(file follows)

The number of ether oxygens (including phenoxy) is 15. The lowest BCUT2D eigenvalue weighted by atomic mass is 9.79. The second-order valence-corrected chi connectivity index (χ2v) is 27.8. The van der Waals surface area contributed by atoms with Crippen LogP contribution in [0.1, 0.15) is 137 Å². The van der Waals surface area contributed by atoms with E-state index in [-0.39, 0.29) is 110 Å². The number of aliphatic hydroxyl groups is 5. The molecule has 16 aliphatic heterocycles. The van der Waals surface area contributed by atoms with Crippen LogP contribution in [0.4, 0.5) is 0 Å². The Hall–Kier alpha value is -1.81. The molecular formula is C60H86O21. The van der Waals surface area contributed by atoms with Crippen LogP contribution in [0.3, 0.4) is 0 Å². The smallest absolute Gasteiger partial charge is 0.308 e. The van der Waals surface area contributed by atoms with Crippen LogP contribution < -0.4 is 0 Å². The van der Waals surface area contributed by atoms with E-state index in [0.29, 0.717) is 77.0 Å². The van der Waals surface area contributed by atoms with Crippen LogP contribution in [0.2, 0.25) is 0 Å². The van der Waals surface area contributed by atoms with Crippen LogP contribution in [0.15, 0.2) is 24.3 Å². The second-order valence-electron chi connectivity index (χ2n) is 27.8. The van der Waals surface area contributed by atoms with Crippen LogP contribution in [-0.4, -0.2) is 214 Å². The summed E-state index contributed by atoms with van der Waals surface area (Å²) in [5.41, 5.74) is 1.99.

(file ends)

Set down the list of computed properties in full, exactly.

The number of ether oxygens (including phenoxy) is 15. The lowest BCUT2D eigenvalue weighted by atomic mass is 9.79. The second-order valence-corrected chi connectivity index (χ2v) is 27.8. The van der Waals surface area contributed by atoms with Crippen LogP contribution in [0.1, 0.15) is 137 Å². The van der Waals surface area contributed by atoms with E-state index in [-0.39, 0.29) is 110 Å². The number of aliphatic hydroxyl groups is 5. The molecule has 16 aliphatic heterocycles. The van der Waals surface area contributed by atoms with Crippen LogP contribution in [0.4, 0.5) is 0 Å². The Hall–Kier alpha value is -1.81. The molecular formula is C60H86O21. The van der Waals surface area contributed by atoms with Crippen LogP contribution in [0.3, 0.4) is 0 Å². The smallest absolute Gasteiger partial charge is 0.308 e. The van der Waals surface area contributed by atoms with Crippen LogP contribution < -0.4 is 0 Å². The van der Waals surface area contributed by atoms with E-state index in [0.29, 0.717) is 77.0 Å². The van der Waals surface area contributed by atoms with Crippen LogP contribution in [0.2, 0.25) is 0 Å². The van der Waals surface area contributed by atoms with Crippen LogP contribution in [0.15, 0.2) is 24.3 Å². The second-order valence-electron chi connectivity index (χ2n) is 27.8. The van der Waals surface area contributed by atoms with Crippen LogP contribution in [-0.4, -0.2) is 214 Å². The summed E-state index contributed by atoms with van der Waals surface area (Å²) in [5.41, 5.74) is 1.99.